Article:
There’s nothing wrong with Snug Harbor. It’s a classy, dignified, and orderly place. The shows start and end right on time. But of all the jazz spots on Frenchmen Street, it’s my least favorite. It’s just a little too orderly. I like a spot with a bit of dirt under its fingernails. This was where legendary Mickey Squire was playing during likely his last swing through New Orleans, though, and I couldn’t miss seeing my old mentor.
I got a seat in the first row of the balcony, with an overhead view of the drums. As I waited for the set to begin I looked around at the audience and wondered if anyone here had ever seen me play. Probably not — it’d been over twenty years since I’d played a pro gig. When I turned forty, I decided there was a level of drumming I knew existed but couldn’t quite reach, and with a new family, I couldn’t afford to be some sort of jazz martyr. So I found a job at Tulane University: not in the Music department, but in Facilities. The pay was good, the hours easy, the benefits generous. And that’s where I’ve worked for twenty years.
Finally, the Mickey Squire Quartet emerged. First on the stage was the bassist, then a trumpeter, and finally a pianist. The three of them were, I supposed, supremely talented and dedicated, if they were sharing a stage with Mickey — who then tottered forward himself. He was exceedingly slender, his pants bunched around the waist and his shirt hanging on his shoulders as though draped over a skeleton. He’d always been older than me by a bit more than a decade, but now he looked, frankly, like an old man.
I first met Mickey in the late sixties, when I started gigging around New Orleans as a transplant from Philly. He was already a local star, headlining the cream spots and planning to go to New York to play with Coltrane, Miles, Monk. Mickey did play with them, too, all the names, and he kept on playing, even as all those names got etched into gravestones. Anyway, for some reason, Mickey took a liking to me and got me going in the scene, tossing me gigs he’d outgrown. I doubt I would’ve played as long as I had, actually, without that first push from him. But eventually the momentum died down and I became just another jazz drummer in a city full of them. Plus, after six years of barely making a living for myself, I got married and started questioning how I’d support a family with my sticks.
Then Mickey counted off a downtempo tune and the set began. His ride cymbal sizzled gorgeously, his ghosted snare taps were splendid, and his hi-hat was downright poetic. He reminded me of his gentle side, too, when the band played “My Funny Valentine” and his brushes created an entire symphony of sounds from just the head of his snare. What a master! I was up in the balcony, but it felt like the old days when I’d stare in awe at Mickey from the foot of a stage.
Then there was a brief interlude during which Mickey told a story about taking a taxi to his first paid gig — a taxi that drove away with all of his cymbals in the trunk. I laughed along with the audience, but my recollection was that it was a taxi home, from what was definitely not Mickey’s first paid gig, and he forgot the cymbals because he was dead drunk.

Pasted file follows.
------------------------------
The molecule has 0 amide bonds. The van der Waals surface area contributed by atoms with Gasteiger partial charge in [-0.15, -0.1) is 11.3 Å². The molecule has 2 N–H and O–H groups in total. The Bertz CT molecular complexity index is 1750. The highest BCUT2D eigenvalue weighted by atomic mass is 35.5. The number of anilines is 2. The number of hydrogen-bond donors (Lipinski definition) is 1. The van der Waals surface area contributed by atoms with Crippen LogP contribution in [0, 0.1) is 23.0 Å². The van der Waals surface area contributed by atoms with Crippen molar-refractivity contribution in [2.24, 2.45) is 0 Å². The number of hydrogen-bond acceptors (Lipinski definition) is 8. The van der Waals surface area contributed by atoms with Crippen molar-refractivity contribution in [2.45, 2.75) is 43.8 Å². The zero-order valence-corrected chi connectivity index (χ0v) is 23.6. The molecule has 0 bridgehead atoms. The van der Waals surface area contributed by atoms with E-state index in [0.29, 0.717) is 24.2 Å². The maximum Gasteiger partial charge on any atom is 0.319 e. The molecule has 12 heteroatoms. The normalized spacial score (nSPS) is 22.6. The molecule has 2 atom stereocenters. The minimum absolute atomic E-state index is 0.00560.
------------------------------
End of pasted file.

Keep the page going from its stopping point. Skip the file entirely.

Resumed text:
By the time I retired from the music scene, Mickey was long gone from New Orleans, but he came through the next spring to play Jazz Fest, and we met for a coffee and a beignet. We talked shop for a while and I explained that as much as I loved jazz drumming, it just wasn’t working out, financially, especially with a child to support. “I’m not really anything special, anyway,” I said. “Not like you.”
“Kid,” he answered, powdered sugar puffing out of his mouth, “you swung those sticks about as good as me. I was just willing to stay — well, not poor — but, you know. Kind of.” He talked about how little money he actually put in his pocket and the expense and grind of life on the road. “No shame in being comfortable,” he said, swigging down his coffee. He’d put me on the guest list for his Jazz Fest show, but between my job and the new baby, I couldn’t make it to the Fairgrounds.
Back at Snug Harbor, Mickey announced the finale, a signature drum suite called “Rat-a-tat-tat.” It was Mickey, all right. Somehow that old body of his came alive behind the kit, and his sticks were a beautiful blur. I realized my hands and feet were tapping along, and I braced myself for a long pang of regret: for taking the Tulane job and being in the audience tonight, instead of on the stage. But actually the pang came and went as quick as one of Mickey’s cymbal crashes. I’d played some drums, had some fun, and then moved on to something else so I could support my family. That’s what I’d told my daughter, too, not sure if I felt sad or relieved, when she finally picked law school over the trumpet.
I wondered if Mickey ever regretted not settling down with a family and a “real” job. Well, maybe I’d ask. I was sure he’d give me a minute or two after the set. Maybe we’d even go for a coffee and a beignet and talk about those old nights at Tip’s or the Maple Leaf, when the band was blazing and the audience hanging on every note. Those nights I felt rich as a king, even when I was barely making rent. And I’d tell Mickey that even though I’d taken the steady pay and good benefits, I had been willing, in a different way, to be kind of poor.
Marc Elias Keller grew up in Bucks County, PA and studied anthropology at the University of Pennsylvania in Philadelphia. His short fiction has appeared in New Pop Lit, Pif, The 3288 Review, Literary Orphans, Every Day Fiction, and elsewhere. He currently lives in New Orleans and has taught creative writing at the New Orleans Academy of Fine Arts.
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